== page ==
year elections, and totally unexpect-
ed in view of the difficulties fac-
ed by the government.
A public opinion poll in July,
1973, in Santiago, showed Allende
with the support of '51 per cent
of the eligible voters. In Santiago
in July, 1973, over 400,000 workers
publicly demonstrated in support
of the government. (Metropolitan
Santiago has roughly the popula-
tion of metropolitan Detroit - one
wonders how the press would ex-
plain a rally of that size in De-
troit for Richard Nixon or Hubert
Humphrey!)
A RELATED charge about going
too fast is that the government
should not have nationalized the
multi-national corporations like the
Kennecott and Anaconda copper
companies, ITT, and so forth, for
tactical reasons, but simply taxed
them and "controlled" them.
To do that would have been to
abandon any serious attempt to
take control of the Chilean econ-
omy. Moreover, it would be a
pipedream to believe that the small
Chilean government could control
what the powerful U.S. government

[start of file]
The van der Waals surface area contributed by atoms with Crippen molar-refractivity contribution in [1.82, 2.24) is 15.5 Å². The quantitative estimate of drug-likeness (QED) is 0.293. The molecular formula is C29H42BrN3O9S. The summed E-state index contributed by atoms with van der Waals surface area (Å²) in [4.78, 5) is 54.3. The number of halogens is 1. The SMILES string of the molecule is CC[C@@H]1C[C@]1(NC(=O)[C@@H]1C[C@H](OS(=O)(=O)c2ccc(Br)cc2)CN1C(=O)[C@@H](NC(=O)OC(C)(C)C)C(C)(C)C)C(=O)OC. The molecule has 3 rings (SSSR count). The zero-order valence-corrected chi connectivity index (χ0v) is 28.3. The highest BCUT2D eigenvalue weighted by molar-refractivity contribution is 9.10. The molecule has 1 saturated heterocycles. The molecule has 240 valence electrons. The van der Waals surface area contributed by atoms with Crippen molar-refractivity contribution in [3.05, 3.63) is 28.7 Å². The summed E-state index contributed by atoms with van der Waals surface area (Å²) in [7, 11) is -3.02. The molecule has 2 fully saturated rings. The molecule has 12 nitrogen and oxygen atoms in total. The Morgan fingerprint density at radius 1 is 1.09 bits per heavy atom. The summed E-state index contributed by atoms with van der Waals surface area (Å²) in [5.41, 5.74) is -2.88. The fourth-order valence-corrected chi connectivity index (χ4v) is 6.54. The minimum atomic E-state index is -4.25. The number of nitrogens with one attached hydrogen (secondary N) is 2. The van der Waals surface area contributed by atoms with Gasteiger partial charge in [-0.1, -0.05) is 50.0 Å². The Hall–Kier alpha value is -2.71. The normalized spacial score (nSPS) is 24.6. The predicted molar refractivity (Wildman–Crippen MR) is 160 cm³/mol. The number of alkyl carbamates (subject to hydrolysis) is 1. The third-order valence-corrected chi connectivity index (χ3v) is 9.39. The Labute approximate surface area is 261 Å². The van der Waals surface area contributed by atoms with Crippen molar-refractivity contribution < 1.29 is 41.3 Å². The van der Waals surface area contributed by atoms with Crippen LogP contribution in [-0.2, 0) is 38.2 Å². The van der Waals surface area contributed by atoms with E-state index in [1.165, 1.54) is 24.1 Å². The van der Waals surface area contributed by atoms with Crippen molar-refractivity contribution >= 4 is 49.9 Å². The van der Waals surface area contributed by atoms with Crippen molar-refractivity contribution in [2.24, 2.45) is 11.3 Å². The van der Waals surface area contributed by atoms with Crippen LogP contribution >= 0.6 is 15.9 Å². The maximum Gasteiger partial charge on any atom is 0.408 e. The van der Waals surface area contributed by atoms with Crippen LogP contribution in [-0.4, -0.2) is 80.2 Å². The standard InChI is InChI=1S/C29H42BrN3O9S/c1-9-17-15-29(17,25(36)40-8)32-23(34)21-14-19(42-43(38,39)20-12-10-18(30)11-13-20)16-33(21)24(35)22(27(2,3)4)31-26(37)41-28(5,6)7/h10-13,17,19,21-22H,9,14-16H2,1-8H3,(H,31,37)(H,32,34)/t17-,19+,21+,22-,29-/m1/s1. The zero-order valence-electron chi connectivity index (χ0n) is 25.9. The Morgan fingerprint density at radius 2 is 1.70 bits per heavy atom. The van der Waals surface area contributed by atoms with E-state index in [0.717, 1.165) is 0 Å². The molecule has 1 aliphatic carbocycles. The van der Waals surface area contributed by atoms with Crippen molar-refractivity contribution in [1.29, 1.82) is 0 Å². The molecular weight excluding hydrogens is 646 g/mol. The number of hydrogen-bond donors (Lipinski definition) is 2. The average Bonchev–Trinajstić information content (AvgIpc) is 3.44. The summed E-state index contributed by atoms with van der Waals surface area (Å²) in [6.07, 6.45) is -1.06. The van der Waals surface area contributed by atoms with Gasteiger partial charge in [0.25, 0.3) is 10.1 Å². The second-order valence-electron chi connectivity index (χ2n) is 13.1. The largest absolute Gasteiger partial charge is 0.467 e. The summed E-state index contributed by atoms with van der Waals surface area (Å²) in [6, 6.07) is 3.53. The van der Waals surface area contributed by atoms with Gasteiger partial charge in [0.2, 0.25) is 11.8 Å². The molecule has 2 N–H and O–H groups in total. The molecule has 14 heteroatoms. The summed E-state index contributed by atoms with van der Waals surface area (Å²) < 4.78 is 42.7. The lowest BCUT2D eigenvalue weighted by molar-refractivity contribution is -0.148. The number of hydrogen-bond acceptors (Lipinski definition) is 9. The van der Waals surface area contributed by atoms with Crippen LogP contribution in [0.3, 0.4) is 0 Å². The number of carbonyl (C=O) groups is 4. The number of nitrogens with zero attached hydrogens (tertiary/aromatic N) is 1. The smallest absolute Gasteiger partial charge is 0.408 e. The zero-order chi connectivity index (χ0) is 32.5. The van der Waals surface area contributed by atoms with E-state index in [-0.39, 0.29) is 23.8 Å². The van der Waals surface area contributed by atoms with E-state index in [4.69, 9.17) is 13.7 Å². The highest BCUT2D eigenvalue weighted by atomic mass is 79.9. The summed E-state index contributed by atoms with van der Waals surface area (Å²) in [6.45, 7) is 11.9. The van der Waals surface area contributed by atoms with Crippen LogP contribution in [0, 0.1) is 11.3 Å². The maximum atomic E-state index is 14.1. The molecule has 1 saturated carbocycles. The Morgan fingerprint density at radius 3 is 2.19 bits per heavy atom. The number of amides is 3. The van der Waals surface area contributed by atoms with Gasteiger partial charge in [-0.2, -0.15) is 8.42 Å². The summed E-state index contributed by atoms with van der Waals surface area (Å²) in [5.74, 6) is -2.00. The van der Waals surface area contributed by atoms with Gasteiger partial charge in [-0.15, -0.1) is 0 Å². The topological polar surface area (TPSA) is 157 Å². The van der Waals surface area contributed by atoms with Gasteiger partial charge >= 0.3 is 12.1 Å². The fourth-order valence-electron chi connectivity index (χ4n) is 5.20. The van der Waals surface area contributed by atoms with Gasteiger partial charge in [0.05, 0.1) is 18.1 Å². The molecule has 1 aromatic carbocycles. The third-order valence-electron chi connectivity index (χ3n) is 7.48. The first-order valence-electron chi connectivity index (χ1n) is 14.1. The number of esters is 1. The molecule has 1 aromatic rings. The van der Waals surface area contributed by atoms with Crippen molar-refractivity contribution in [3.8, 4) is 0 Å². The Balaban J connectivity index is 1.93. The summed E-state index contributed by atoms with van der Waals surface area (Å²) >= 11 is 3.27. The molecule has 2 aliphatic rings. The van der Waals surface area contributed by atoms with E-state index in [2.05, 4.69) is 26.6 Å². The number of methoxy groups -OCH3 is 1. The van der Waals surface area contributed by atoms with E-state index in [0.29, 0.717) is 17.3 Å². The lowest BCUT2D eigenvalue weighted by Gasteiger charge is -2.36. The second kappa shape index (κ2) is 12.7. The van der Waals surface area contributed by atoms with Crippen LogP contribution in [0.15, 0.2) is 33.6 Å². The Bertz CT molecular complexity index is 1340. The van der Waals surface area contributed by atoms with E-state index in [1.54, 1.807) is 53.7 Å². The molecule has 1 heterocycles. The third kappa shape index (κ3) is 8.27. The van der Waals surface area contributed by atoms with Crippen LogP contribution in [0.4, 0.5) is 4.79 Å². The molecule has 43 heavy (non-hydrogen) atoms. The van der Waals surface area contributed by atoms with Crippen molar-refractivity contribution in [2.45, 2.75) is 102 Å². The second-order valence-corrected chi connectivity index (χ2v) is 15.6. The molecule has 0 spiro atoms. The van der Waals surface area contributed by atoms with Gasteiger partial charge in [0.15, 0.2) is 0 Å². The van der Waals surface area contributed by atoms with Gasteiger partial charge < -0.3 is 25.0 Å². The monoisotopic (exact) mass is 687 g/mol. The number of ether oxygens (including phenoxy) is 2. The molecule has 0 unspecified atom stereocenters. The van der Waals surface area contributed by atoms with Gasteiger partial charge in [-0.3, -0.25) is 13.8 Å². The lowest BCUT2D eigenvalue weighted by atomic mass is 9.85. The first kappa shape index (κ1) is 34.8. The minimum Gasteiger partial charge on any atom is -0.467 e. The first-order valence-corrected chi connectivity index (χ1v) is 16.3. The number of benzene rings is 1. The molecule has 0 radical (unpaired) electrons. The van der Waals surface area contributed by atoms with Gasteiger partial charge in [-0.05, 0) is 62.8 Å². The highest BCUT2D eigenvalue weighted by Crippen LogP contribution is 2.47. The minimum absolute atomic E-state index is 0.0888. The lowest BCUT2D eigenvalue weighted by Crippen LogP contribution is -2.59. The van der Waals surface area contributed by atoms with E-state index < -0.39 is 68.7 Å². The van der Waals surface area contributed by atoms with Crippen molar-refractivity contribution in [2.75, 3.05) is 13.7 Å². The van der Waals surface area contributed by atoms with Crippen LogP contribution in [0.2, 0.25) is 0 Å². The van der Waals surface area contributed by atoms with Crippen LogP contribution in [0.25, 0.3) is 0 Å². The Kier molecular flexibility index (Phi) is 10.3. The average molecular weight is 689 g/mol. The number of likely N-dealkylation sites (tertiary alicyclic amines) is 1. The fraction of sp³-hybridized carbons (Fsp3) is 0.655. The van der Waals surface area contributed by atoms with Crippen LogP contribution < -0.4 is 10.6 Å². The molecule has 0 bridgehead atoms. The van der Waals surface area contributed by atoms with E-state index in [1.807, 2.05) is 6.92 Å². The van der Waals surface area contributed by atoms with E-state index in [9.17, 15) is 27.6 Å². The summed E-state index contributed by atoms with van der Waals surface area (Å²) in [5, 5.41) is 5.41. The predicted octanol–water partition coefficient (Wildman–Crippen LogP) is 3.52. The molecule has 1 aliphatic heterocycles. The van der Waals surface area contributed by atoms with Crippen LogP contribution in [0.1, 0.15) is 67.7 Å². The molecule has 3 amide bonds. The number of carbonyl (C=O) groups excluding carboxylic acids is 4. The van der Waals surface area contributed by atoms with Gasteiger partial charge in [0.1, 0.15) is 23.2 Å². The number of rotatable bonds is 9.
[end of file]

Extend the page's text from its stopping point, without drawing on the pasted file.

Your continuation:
cannot.
For example, Kennecott expat-
riated from Chile an average pro-
fit of 52 per cent on investment per
year from 1955 to 1970, in spite of
a Chilean law that prohibited ex-
patriation of more than 12 per
cent per year. The profit rate was
212 per cent the year before Al-
lende took office. The Chilean peo-

Strength-not

reason

A

News: Penny Blank, Charlie
Gene Robinson, David Stoll
Editorial Page: Marnie Heyn,
Schiller, Eric Schoch
Arts Page: Diane Levick
Photo Technician: Steve Kagan,

Coleman,
Zachary

en working people considerably
more buying power than ever be-
fore and demand was very high.
This was legal under Chilean sta-
tutes.
The government won control of
the banking system by purchasing
stocksokthat the ruling class was
suddenly confronted with the fait